Old Posted Jul 17, 2019, 1:01 AM
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Quote:
Originally Posted by wardlow View Post
Progressive Urbanists, c.1995-2018: Portage Place is a textbook example of the dangers of developer-driven downtown planning and megaproject worship; it's an insular building that destroyed what diversity and commercial health was left on Portage Avenue and closed off the Central Park neighbourhood from the rest of downtown.

Progressive Urbanists, 2019: Portage Place is the greatest public space in the city and should be preserved just the way it is.

What's a "Progressive urbanist"? Aren't all urbanists, just plain urbanists, there are no distinct characteristics between the?


Does this mean "progressive" in a political sense, like Democrat, Socialist, Communist (Commons)?


I'm lost here.


Medium.com - Andrew Dobbs - Urbanism is not Socialism or Progressive
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  #29  
Old Posted Jul 17, 2019, 1:56 AM
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Originally Posted by wardlow View Post
Progressive Urbanists, c.1995-2018: Portage Place is a textbook example of the dangers of developer-driven downtown planning and megaproject worship; it's an insular building that destroyed what diversity and commercial health was left on Portage Avenue and closed off the Central Park neighbourhood from the rest of downtown.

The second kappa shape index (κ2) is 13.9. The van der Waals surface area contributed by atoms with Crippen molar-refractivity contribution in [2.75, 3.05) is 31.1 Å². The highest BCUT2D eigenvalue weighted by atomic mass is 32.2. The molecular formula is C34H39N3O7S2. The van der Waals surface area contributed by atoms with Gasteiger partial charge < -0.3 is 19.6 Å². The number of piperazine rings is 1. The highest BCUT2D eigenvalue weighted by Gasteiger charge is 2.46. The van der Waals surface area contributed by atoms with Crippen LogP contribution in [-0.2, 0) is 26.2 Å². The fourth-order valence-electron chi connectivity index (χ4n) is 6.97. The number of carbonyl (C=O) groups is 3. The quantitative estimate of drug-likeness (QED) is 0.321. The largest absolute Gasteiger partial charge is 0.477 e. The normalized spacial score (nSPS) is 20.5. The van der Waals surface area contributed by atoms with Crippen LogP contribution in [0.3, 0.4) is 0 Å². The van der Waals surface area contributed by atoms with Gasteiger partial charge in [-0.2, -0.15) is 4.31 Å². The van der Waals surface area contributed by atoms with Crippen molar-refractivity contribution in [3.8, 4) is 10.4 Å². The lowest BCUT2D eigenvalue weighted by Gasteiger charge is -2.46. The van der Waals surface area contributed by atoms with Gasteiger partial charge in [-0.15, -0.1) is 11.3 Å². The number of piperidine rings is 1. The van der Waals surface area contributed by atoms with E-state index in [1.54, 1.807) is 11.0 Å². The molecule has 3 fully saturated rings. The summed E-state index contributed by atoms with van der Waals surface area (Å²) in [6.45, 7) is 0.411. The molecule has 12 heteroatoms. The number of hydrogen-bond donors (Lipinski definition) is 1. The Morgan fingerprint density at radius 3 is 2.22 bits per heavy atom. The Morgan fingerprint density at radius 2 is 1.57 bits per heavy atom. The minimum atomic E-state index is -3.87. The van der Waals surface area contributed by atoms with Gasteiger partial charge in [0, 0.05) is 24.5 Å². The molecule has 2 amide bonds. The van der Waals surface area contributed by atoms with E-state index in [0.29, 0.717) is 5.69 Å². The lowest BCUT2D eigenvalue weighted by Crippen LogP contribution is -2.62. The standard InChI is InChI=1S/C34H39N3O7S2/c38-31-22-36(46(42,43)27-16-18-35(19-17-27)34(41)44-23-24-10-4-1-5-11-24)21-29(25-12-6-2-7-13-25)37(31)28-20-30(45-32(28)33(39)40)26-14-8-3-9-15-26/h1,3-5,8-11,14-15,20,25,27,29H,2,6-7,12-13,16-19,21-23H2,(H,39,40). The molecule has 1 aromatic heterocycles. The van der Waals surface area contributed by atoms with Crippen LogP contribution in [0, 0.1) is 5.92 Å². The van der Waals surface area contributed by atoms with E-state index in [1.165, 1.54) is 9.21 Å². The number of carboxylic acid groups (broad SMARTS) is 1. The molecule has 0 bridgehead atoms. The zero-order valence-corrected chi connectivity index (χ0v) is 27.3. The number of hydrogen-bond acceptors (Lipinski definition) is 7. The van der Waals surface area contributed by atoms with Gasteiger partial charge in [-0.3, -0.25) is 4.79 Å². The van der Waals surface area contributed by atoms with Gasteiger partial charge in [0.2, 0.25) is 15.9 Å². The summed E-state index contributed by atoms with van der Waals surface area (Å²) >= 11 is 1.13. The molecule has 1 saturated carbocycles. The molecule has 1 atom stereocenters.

Progressive Urbanists, 2019: Portage Place is the greatest public space in the city and should be preserved just the way it is.
You forgot:

Progressive Urbanists, c. 1983-1990: A downtown mall like the proposed Portage Place is the ideal mixed-use downtown development. The perfect blend of retail, entertainment, restaurants, the arts, housing for different incomes, and a promenade is exactly what Portage Avenue needs. Not only will it be well served by Winnipeg Transit, but it will also be home to a hidden parkade for those who choose to drive. The ideal urban planning project!

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  #30  
Old Posted Jul 17, 2019, 2:02 PM
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Originally Posted by optimusREIM View Post
Small note: wasn't PP a government initiative in which a bunch of commercially healthy privately held buildings were expropriated to create the 'way of the future'? I wouldn't exactly call that developer driven.